Watford, the Championship football club controlled by Conservative peer Lord Ashcroft, has confirmed it is in the early stages of takeover talks with an unidentified suitor.
Watford Leisure, the holding company of the lossmaking football club, said unspecified media speculation had prompted the stock exchange announcement on Friday that Lord Ashcroft was in talks over a sale, which would require a full takeover offer for the company.
The statement follows days of web-based speculation among Hornets’ fans that the club could be sold to new investors, with speculation over the identity of its new potential owner ranging from an Italian to a Russian or Indian consortium.
Lord Ashcroft owns 37 per cent of the company’s shares and is owed another £6.5m in loans, after extending funds to the club and helping rescue it from the threat of administration last December after the resolution of boardroom rows.
Other significant shareholders are Valley Grown Salads, the investment vehicle of former chairman Jimmy Russo and his brother Vince, and former chairman Graham Simpson. Non-executive director David Fransen, who helped stabilise club finances with loans of £2m during the year, is the other major interested party in the club.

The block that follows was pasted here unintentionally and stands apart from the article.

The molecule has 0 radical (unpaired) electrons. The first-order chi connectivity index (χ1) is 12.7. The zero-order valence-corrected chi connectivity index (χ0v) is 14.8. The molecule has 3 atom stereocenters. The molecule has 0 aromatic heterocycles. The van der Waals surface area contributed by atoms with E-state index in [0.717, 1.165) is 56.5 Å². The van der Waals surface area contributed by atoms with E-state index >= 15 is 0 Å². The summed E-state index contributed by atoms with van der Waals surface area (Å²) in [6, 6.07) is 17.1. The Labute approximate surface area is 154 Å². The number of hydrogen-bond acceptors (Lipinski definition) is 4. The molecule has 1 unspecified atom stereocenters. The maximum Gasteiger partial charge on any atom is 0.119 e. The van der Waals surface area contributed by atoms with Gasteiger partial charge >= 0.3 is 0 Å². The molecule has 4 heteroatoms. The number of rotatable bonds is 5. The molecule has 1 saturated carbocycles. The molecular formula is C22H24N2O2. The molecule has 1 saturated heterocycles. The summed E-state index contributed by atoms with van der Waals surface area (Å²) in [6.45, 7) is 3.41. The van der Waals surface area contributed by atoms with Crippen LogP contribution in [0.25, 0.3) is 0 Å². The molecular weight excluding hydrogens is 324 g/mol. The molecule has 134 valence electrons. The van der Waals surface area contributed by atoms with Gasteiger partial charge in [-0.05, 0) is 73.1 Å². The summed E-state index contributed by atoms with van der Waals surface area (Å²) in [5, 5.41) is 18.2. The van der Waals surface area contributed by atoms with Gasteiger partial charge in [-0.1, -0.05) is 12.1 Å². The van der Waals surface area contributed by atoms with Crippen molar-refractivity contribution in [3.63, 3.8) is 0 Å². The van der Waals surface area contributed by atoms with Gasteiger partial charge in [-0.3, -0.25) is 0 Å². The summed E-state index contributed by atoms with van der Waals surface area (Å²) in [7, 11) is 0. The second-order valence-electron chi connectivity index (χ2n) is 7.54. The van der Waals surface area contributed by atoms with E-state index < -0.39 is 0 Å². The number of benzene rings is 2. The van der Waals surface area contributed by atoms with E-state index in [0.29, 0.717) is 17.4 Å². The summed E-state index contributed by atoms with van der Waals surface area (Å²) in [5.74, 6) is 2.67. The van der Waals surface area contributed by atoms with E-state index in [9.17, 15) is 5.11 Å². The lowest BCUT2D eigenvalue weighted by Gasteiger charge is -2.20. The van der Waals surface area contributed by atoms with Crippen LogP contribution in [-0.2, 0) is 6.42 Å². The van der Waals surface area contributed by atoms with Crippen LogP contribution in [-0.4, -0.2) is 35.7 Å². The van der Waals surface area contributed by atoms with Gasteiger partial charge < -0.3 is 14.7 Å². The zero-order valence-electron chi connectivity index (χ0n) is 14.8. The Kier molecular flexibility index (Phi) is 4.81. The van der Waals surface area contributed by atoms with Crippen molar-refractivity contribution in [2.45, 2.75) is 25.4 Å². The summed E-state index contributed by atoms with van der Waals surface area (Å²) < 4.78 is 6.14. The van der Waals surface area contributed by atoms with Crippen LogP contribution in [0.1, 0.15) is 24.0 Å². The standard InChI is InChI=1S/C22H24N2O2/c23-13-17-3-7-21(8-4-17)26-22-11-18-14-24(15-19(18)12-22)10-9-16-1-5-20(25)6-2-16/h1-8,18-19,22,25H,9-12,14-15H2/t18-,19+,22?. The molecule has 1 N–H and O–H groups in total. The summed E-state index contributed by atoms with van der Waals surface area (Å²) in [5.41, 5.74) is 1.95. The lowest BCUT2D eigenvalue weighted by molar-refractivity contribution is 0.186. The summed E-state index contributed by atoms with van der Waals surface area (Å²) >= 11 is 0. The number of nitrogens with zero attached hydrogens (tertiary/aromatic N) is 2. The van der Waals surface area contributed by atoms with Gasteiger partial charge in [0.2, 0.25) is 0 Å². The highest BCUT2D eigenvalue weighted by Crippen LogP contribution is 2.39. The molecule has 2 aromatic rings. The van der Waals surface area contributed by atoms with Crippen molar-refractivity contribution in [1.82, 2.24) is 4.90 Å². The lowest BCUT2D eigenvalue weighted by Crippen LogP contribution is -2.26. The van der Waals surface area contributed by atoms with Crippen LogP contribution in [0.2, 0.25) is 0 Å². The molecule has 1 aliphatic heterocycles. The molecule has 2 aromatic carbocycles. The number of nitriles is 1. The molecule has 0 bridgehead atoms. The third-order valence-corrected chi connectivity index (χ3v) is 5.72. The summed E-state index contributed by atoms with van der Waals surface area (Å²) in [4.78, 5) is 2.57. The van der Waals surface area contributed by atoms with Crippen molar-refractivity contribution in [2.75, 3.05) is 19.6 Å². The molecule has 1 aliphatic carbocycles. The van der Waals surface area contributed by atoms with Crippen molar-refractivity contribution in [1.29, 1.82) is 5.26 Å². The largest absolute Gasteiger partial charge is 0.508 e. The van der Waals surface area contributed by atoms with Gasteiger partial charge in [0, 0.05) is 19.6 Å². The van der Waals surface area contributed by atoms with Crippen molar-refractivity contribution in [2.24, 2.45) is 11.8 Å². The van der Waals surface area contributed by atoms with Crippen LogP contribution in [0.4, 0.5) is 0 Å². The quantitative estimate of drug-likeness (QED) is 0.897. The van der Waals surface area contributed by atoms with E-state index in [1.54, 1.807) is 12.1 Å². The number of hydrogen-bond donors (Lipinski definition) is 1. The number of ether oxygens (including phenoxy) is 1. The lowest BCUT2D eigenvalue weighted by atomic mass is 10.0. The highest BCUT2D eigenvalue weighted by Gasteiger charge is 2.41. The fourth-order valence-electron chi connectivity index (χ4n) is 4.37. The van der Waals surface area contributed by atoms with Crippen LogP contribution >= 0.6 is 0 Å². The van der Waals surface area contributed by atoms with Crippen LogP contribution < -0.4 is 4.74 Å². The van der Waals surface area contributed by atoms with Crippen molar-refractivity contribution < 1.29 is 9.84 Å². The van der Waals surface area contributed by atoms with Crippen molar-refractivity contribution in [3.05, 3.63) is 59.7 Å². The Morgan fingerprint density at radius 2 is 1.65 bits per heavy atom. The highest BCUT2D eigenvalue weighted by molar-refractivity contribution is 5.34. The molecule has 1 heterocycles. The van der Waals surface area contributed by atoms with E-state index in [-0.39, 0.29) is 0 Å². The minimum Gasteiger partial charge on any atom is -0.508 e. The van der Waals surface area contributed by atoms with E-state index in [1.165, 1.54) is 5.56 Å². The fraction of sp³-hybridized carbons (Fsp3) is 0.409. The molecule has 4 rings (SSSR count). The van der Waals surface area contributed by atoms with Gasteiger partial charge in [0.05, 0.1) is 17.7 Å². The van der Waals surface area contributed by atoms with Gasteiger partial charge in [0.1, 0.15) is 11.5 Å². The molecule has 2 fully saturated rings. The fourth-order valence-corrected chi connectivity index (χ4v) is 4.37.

Watford is best known for reaching an FA Cup final and finishing second in the English top flight during the 1980s while owned by singer-songwriter Sir Elton John who remains honorary life president and when managed by current chairman Graham Taylor.
Attempts to stem losses at the club were hampered by loss of media income, which fell by £10.4m following the withdrawal of parachute payments from the Premier League from which Watford was relegated in 2007.
A concert by Sir Elton in the summer raised £1.35m though losses widened from £2m to £4m as revenues fell from £23m to £11m in the year to June as Watford finished 16th in the Championship.
Last December Fordwat, Lord Ashcroft’s investment vehicle, paid off a £4.9m loan that Watford owed to Valley Grown Salads.
Shares in Watford Leisure closed up 2½p at 9½p on Friday, valuing its equity at £4m.